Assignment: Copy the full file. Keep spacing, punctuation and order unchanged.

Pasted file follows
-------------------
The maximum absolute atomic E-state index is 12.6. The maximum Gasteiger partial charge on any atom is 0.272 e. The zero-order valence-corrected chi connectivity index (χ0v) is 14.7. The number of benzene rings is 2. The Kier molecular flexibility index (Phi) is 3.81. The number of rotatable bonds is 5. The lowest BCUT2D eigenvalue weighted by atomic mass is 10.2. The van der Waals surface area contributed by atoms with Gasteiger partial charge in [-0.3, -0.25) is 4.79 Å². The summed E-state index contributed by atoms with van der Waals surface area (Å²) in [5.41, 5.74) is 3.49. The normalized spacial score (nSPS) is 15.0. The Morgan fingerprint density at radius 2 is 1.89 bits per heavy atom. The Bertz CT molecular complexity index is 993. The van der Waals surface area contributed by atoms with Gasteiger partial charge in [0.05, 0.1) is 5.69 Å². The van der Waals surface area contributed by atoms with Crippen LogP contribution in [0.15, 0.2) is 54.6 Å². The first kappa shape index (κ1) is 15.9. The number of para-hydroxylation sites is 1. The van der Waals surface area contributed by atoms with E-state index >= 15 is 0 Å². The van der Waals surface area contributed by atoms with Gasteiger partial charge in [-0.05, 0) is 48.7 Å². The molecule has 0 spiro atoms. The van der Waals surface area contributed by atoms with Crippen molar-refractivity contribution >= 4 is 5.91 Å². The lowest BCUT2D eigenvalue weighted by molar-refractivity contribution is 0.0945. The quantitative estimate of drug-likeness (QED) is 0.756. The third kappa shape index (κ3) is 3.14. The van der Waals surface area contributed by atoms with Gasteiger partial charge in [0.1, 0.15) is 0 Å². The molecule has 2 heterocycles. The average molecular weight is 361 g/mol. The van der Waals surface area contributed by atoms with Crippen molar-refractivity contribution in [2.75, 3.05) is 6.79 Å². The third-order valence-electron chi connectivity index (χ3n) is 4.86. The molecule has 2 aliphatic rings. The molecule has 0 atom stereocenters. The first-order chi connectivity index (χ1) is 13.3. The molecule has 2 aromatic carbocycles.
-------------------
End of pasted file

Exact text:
The maximum absolute atomic E-state index is 12.6. The maximum Gasteiger partial charge on any atom is 0.272 e. The zero-order valence-corrected chi connectivity index (χ0v) is 14.7. The number of benzene rings is 2. The Kier molecular flexibility index (Phi) is 3.81. The number of rotatable bonds is 5. The lowest BCUT2D eigenvalue weighted by atomic mass is 10.2. The van der Waals surface area contributed by atoms with Gasteiger partial charge in [-0.3, -0.25) is 4.79 Å². The summed E-state index contributed by atoms with van der Waals surface area (Å²) in [5.41, 5.74) is 3.49. The normalized spacial score (nSPS) is 15.0. The Morgan fingerprint density at radius 2 is 1.89 bits per heavy atom. The Bertz CT molecular complexity index is 993. The van der Waals surface area contributed by atoms with Gasteiger partial charge in [0.05, 0.1) is 5.69 Å². The van der Waals surface area contributed by atoms with Crippen LogP contribution in [0.15, 0.2) is 54.6 Å². The first kappa shape index (κ1) is 15.9. The number of para-hydroxylation sites is 1. The van der Waals surface area contributed by atoms with E-state index >= 15 is 0 Å². The van der Waals surface area contributed by atoms with Gasteiger partial charge in [-0.05, 0) is 48.7 Å². The molecule has 0 spiro atoms. The van der Waals surface area contributed by atoms with Crippen molar-refractivity contribution >= 4 is 5.91 Å². The lowest BCUT2D eigenvalue weighted by molar-refractivity contribution is 0.0945. The quantitative estimate of drug-likeness (QED) is 0.756. The third kappa shape index (κ3) is 3.14. The van der Waals surface area contributed by atoms with Gasteiger partial charge in [0.1, 0.15) is 0 Å². The molecule has 2 heterocycles. The average molecular weight is 361 g/mol. The van der Waals surface area contributed by atoms with Crippen molar-refractivity contribution in [2.75, 3.05) is 6.79 Å². The third-order valence-electron chi connectivity index (χ3n) is 4.86. The molecule has 2 aliphatic rings. The molecule has 0 atom stereocenters. The first-order chi connectivity index (χ1) is 13.3. The molecule has 2 aromatic carbocycles.